December 20, 2006 -- This is a standard sword-and-sorcery film based on popular books of the same name. It has some good special effects and some top notch acting talent (Jeremy Irons, John Malkovich, Robert Carlyle, Djimon Hounsou and Rachel Weisz). The main character, however, is played by plain white bread actor Edward Speleers. The story is strictly average with all the standard sword-and-sorcery plot points covered, the prophecy, the chosen one, the quest, the mentor, the training, learning lessons the hard way, the big battle, etc. You've seen it all before.
In one scene, Eragon (Speleers) wants to go rescue a sweet young thing from the enemy stronghold, even though it is a trap, and his mentor, Brom (Jeremy Irons of “Kingdom of Heaven”) tells him this is a bad idea. This reminds me of the scene in Star Wars where Luke wants to rescue his friends from a city in the sky before he has finished his training, and does, even though Yoda and Obi Wan Kenobi tell him it is a bad idea, and it turns out to be a trap. Eragon also discovers he has powers that are a lot like “The Force.” I wonder where they got the idea for this story? While it offers nothing new, it gets a passing grade because it does offer some interesting characters, who are brought to life by some top-notch acting talent.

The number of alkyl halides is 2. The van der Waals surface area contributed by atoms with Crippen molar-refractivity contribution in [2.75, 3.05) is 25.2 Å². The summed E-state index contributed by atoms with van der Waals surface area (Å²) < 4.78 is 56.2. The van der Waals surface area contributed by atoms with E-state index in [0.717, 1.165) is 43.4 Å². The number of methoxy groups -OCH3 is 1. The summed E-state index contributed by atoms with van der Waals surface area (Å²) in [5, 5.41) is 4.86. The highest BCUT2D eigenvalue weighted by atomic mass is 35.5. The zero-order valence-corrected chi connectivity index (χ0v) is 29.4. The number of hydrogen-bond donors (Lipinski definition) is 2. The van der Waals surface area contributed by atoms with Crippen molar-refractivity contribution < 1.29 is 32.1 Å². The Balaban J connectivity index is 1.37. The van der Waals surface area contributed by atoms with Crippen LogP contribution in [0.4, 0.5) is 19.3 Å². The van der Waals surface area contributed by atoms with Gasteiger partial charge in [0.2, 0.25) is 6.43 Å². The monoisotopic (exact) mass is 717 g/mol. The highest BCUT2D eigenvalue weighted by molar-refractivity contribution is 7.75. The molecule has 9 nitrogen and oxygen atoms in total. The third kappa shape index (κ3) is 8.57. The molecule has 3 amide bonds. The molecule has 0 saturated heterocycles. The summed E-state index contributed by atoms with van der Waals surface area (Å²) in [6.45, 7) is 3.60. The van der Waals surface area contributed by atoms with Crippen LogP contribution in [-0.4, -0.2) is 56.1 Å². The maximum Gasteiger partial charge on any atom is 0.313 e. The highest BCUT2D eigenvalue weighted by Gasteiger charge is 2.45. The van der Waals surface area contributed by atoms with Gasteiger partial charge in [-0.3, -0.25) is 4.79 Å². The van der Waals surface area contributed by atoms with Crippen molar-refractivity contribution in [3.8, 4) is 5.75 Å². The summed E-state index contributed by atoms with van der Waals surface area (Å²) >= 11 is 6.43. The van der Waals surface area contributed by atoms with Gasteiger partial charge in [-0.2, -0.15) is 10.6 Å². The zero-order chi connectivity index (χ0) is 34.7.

The plot has the standard coming-of-age, chosen-by-destiny reluctant hero stuff. It also ends abruptly before the big battle with the evil ruler, King Galbatorix (John Malkovich of “The Hitchhiker's Guide to the Galaxy”). I smell a sequel. It seemed to me that Malkovich was wasted in this film. He's given nothing to do but posture. Ditto for Djimon Hounsou, a fine actor who has what amounts to a cameo role in this film. Irons was good as the boy's mentor, Brom. This is a very meaty role. Rachel Weisz of “The Constant Gardener” ably provided the voice for the digitally-animated dragon. Carlyle of “The Beach” makes an excellent villain as the evil tattooed sorcerer Durza. Sienna Guillory (“Love Actually”) plays Eragon's Platonic love interest, Arya, in a role that starts with nothing and goes nowhere. She's some sort of glorified egg carrier, who is rescued then excuses herself to go off somewhere for some reason at the end of the movie. The film also had some humor in it, which helps pass the time.
Although it is formula filmmaking, it was constructed well enough to earn a marginal passing grade for those who like this kind of story. It appears some studio people thought this film was going to be a big hit. It wasn't. That thinking is what attracted such high calibre acting talent to the project, and why the story is written with a sequel in mind, a sequel that will probably never be made, it appears. It rates a C+.
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